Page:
" In connection with the statement of Lord Salisbury, that the Republics had secretly armed, and in a most amazing manner, I only wish to say that we purchased our weapons and ammunition in an open manner, without any secrecy, from English and European firms, and that we had a perfect right to do this, so that the High Commissioner at the Conference at Bloemfontein could boast that Her Majesty's Government was perfectly aware of our arming, and the British military authorities were enabled to issue a secret pamphlet to their officers (found by us in the camp at Dundee), in which full particulars of the state of our arms were set forth. The arming was only commenced after the Jameson Raid had taken place, and it had been made plain to us by means of intercepted telegrams, and the investigation by the House of Commons, that not alone highly placed British officials, but also members of the Government were behind the treacherous conspiracy. " Before this time the British officer who was employed as a spy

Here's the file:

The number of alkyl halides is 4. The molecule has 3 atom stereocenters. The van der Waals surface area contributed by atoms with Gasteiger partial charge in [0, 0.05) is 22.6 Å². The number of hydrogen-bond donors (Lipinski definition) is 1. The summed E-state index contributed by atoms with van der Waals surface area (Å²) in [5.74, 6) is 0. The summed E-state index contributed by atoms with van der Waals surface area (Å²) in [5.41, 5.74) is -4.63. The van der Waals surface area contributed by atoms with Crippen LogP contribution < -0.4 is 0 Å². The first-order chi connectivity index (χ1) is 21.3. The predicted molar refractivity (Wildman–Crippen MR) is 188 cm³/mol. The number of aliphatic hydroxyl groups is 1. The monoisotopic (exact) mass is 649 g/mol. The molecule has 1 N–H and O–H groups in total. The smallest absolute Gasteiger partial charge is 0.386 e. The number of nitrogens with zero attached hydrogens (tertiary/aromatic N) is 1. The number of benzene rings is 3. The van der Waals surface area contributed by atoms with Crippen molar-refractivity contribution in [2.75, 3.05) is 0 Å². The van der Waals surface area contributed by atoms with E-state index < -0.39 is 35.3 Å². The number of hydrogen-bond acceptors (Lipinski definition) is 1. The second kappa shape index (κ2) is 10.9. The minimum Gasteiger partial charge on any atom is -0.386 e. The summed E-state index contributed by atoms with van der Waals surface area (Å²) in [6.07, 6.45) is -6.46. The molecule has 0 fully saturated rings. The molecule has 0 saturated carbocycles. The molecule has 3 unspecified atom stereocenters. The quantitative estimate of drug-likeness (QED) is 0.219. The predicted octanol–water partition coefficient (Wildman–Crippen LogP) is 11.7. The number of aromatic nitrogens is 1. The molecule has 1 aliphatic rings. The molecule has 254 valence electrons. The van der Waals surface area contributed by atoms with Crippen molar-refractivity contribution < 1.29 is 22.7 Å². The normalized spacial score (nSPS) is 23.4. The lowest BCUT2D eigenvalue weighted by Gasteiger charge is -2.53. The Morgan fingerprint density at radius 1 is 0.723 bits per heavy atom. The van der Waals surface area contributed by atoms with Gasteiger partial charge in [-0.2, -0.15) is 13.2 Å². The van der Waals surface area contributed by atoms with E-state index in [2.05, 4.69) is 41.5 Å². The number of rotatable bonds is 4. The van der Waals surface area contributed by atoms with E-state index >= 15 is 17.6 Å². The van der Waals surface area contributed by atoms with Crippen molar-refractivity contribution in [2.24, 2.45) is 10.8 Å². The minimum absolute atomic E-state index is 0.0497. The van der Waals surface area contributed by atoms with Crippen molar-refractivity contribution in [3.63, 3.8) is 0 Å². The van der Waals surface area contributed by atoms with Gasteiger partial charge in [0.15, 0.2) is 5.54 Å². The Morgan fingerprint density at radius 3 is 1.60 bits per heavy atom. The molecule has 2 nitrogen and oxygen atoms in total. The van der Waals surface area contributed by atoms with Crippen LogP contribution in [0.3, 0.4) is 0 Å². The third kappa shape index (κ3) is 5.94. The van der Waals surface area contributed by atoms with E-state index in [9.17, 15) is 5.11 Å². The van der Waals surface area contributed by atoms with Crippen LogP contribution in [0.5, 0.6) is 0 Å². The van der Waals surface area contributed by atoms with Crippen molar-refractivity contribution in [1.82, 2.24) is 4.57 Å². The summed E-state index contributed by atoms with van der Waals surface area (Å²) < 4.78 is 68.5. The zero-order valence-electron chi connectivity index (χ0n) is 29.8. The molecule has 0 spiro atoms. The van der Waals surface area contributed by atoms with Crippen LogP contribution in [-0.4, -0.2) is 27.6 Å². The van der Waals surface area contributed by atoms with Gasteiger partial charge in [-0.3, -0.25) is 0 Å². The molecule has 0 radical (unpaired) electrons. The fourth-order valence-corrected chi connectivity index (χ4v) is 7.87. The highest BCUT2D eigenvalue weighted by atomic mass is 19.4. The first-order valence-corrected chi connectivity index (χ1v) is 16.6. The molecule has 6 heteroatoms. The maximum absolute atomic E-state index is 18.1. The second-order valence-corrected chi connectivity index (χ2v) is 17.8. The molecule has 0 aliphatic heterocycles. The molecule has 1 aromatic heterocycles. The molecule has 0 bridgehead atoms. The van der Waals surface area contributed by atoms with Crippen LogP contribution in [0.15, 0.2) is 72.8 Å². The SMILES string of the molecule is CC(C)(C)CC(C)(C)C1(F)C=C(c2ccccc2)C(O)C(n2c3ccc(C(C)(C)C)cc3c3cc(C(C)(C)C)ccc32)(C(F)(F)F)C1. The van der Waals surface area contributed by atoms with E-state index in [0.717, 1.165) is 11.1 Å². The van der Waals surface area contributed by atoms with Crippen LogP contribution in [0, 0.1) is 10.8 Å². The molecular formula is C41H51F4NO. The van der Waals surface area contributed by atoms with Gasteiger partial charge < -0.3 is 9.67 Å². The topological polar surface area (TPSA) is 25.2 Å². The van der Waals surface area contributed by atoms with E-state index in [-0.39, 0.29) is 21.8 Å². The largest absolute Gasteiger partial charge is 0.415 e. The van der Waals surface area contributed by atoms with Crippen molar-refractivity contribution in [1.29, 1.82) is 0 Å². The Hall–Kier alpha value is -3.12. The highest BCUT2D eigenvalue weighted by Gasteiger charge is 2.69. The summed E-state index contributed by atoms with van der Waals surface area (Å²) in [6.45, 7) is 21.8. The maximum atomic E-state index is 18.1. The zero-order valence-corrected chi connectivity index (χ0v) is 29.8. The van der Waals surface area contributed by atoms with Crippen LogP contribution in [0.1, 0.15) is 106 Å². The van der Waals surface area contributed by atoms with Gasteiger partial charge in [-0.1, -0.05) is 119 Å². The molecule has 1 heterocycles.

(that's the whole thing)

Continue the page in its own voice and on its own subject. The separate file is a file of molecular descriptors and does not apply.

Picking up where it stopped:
(White) says, with a semblance of truth, that the arming of the population was such that the South African Republic could be taken with five thousand men without difficulty.

" From this it is evident that both our arming and our ultimatum were designed as defensive measures, in order to protect and preserve the independence of this Republic. The concluding declaration of Lord Salisbury, that Her Majesty's Government is not prepared to agree to the independence of the South African Republic or that of the Orange Free State, makes it evident to every burgher, of these Eepublies, and to the whole world, that Her Majesty's Government has in view nothing else than the total destruction of our independent national existence. Now that all doubt upon that point is removed, the burghers know why they fight, and they will proceed with the struggle for their national existence to the end, in the firm confidence (as both of our State Presidents have expressed it) 'that that God who has implanted in our hearts and in the hearts of our fathers, the unquenchable fire of love of liberty, will not forsake us, but will complete His work in us and in our posterity."

The casualties in the Federal forces from the outbreak of the war up to, but not including, the surrender of General Cronje's army were:

Killed 677
Wounded 2,129
Accidentally killed 24
Accidentally wounded 171
Died of sickness 99
Sick who had recovered or who were still under treatment 1,251

Total 4,351